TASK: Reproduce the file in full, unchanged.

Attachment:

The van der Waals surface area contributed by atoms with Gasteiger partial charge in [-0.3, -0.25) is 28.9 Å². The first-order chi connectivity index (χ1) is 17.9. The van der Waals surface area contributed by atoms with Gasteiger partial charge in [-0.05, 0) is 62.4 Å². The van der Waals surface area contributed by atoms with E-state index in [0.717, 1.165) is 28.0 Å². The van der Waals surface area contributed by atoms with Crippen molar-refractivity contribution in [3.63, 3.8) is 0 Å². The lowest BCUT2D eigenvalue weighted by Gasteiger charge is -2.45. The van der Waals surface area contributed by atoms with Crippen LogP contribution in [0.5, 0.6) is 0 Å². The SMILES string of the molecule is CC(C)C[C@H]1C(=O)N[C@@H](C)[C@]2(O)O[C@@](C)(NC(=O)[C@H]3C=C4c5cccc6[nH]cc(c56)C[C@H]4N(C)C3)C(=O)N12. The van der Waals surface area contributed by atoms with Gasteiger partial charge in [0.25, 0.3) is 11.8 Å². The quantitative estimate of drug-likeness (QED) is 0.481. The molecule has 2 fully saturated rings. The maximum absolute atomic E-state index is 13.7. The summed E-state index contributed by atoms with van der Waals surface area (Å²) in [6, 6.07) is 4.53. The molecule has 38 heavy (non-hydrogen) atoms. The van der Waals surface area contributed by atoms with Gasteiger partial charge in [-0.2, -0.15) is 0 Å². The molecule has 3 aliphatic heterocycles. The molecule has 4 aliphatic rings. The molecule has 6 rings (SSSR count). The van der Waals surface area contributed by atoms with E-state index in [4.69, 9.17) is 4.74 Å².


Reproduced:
The van der Waals surface area contributed by atoms with Gasteiger partial charge in [-0.3, -0.25) is 28.9 Å². The first-order chi connectivity index (χ1) is 17.9. The van der Waals surface area contributed by atoms with Gasteiger partial charge in [-0.05, 0) is 62.4 Å². The van der Waals surface area contributed by atoms with E-state index in [0.717, 1.165) is 28.0 Å². The van der Waals surface area contributed by atoms with Crippen molar-refractivity contribution in [3.63, 3.8) is 0 Å². The lowest BCUT2D eigenvalue weighted by Gasteiger charge is -2.45. The van der Waals surface area contributed by atoms with Crippen LogP contribution in [0.5, 0.6) is 0 Å². The SMILES string of the molecule is CC(C)C[C@H]1C(=O)N[C@@H](C)[C@]2(O)O[C@@](C)(NC(=O)[C@H]3C=C4c5cccc6[nH]cc(c56)C[C@H]4N(C)C3)C(=O)N12. The van der Waals surface area contributed by atoms with Gasteiger partial charge in [0.25, 0.3) is 11.8 Å². The quantitative estimate of drug-likeness (QED) is 0.481. The molecule has 2 fully saturated rings. The maximum absolute atomic E-state index is 13.7. The summed E-state index contributed by atoms with van der Waals surface area (Å²) in [6, 6.07) is 4.53. The molecule has 38 heavy (non-hydrogen) atoms. The van der Waals surface area contributed by atoms with Gasteiger partial charge in [-0.2, -0.15) is 0 Å². The molecule has 3 aliphatic heterocycles. The molecule has 4 aliphatic rings. The molecule has 6 rings (SSSR count). The van der Waals surface area contributed by atoms with E-state index in [4.69, 9.17) is 4.74 Å².